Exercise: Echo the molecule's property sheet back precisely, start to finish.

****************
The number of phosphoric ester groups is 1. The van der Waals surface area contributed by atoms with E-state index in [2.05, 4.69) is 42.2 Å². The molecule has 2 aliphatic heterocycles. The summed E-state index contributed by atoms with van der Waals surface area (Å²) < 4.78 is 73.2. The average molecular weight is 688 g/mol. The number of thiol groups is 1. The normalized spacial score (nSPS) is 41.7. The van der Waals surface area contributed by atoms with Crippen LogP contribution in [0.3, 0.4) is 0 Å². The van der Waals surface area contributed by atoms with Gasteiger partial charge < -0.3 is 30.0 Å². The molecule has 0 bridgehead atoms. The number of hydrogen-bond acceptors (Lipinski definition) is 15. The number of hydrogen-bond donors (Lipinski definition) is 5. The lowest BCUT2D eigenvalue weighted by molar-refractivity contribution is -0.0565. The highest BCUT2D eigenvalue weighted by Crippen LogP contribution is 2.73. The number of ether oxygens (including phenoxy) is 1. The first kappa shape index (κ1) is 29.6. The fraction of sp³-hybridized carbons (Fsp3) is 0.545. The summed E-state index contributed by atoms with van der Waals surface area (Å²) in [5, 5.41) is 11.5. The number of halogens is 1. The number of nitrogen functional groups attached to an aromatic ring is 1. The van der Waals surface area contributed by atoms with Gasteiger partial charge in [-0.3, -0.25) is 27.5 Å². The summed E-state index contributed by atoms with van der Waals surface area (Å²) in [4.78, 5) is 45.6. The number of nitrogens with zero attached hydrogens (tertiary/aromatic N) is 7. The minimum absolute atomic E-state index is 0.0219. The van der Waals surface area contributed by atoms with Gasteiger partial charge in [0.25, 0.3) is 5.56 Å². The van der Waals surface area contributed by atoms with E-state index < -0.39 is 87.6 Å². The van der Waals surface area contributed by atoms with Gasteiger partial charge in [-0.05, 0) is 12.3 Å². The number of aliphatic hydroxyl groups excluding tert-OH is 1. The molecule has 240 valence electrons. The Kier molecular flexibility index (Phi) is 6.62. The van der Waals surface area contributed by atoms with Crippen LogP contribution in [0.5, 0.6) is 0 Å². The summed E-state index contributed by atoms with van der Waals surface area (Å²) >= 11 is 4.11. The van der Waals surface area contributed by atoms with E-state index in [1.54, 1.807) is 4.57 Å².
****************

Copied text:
The number of phosphoric ester groups is 1. The van der Waals surface area contributed by atoms with E-state index in [2.05, 4.69) is 42.2 Å². The molecule has 2 aliphatic heterocycles. The summed E-state index contributed by atoms with van der Waals surface area (Å²) < 4.78 is 73.2. The average molecular weight is 688 g/mol. The number of thiol groups is 1. The normalized spacial score (nSPS) is 41.7. The van der Waals surface area contributed by atoms with Crippen LogP contribution in [0.3, 0.4) is 0 Å². The van der Waals surface area contributed by atoms with Gasteiger partial charge < -0.3 is 30.0 Å². The molecule has 0 bridgehead atoms. The number of hydrogen-bond acceptors (Lipinski definition) is 15. The number of hydrogen-bond donors (Lipinski definition) is 5. The lowest BCUT2D eigenvalue weighted by molar-refractivity contribution is -0.0565. The highest BCUT2D eigenvalue weighted by Crippen LogP contribution is 2.73. The number of ether oxygens (including phenoxy) is 1. The first kappa shape index (κ1) is 29.6. The fraction of sp³-hybridized carbons (Fsp3) is 0.545. The summed E-state index contributed by atoms with van der Waals surface area (Å²) in [5, 5.41) is 11.5. The number of halogens is 1. The number of nitrogen functional groups attached to an aromatic ring is 1. The van der Waals surface area contributed by atoms with Gasteiger partial charge in [-0.3, -0.25) is 27.5 Å². The summed E-state index contributed by atoms with van der Waals surface area (Å²) in [4.78, 5) is 45.6. The number of nitrogens with zero attached hydrogens (tertiary/aromatic N) is 7. The minimum absolute atomic E-state index is 0.0219. The van der Waals surface area contributed by atoms with Gasteiger partial charge in [0.25, 0.3) is 5.56 Å². The van der Waals surface area contributed by atoms with E-state index < -0.39 is 87.6 Å². The van der Waals surface area contributed by atoms with Gasteiger partial charge in [-0.05, 0) is 12.3 Å². The number of aliphatic hydroxyl groups excluding tert-OH is 1. The molecule has 240 valence electrons. The Kier molecular flexibility index (Phi) is 6.62. The van der Waals surface area contributed by atoms with Crippen LogP contribution in [0.5, 0.6) is 0 Å². The summed E-state index contributed by atoms with van der Waals surface area (Å²) >= 11 is 4.11. The van der Waals surface area contributed by atoms with E-state index in [1.54, 1.807) is 4.57 Å².